Vito Amendolagine, Mr. Andrea F Presbitero, Roberta Rabellotti, Marco Sanfilippo, and Adnan Seric
The local sourcing of intermediate products is one the main channels for foreign direct investment (FDI) spillovers. This paper investigates whether and how participation and positioning in the global value chains (GVCs) of host countries is associated to local sourcing by foreign investors. Matching two firm-level data sets of 19 Sub-Saharan African countries and Vietnam to country-sector level measures of GVC involvement, we find that more intense GVC participation and upstream specialization are associated to a higher share of inputs sourced locally by foreign investors. These effects are larger in countries with stronger rule of law and better education.
Selin Sayek, Laura Alfaro, Areendam Chanda, and Sebnem Kalemli-Ozcan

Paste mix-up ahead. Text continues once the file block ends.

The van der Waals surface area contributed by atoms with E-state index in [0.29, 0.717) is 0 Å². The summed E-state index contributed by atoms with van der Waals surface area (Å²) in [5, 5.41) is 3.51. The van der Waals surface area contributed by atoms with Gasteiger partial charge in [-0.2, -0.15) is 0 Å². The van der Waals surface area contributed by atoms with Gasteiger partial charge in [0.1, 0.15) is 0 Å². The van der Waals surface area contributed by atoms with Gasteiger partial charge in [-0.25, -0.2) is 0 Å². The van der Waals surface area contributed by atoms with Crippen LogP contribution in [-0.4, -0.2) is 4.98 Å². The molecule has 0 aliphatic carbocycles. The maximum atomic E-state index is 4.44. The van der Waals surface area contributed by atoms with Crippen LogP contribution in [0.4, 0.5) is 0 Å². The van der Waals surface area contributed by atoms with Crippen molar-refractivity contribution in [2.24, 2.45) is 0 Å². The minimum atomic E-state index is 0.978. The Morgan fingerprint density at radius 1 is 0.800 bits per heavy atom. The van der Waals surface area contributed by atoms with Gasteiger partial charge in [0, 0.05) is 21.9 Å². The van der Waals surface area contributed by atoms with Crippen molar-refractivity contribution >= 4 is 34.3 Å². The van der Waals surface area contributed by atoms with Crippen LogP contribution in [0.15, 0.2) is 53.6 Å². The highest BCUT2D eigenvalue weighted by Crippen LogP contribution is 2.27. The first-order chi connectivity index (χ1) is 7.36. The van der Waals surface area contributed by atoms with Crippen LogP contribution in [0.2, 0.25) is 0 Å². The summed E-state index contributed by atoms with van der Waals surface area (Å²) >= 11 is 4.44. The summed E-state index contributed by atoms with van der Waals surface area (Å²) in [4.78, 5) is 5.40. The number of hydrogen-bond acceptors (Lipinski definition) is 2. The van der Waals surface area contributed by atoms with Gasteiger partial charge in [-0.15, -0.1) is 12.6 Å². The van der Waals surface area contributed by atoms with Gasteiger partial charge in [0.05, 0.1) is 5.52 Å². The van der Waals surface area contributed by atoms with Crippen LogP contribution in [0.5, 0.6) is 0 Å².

This paper examines the role financial markets play in the relationship between foreign direct investment (FDI) and economic development. We model an economy with a continuum of agents indexed by their level of ability. Agents can either work for the foreign company or undertake entrepreneurial activities, which are subject to a fixed cost. Better financial markets allow agents to take advantage of knowledge spillovers from FDI, magnifying the output effects of FDI. Empirically, we show that well-developed financial markets allow significant gains from FDI, while FDI alone plays an ambiguous role in contributing to development.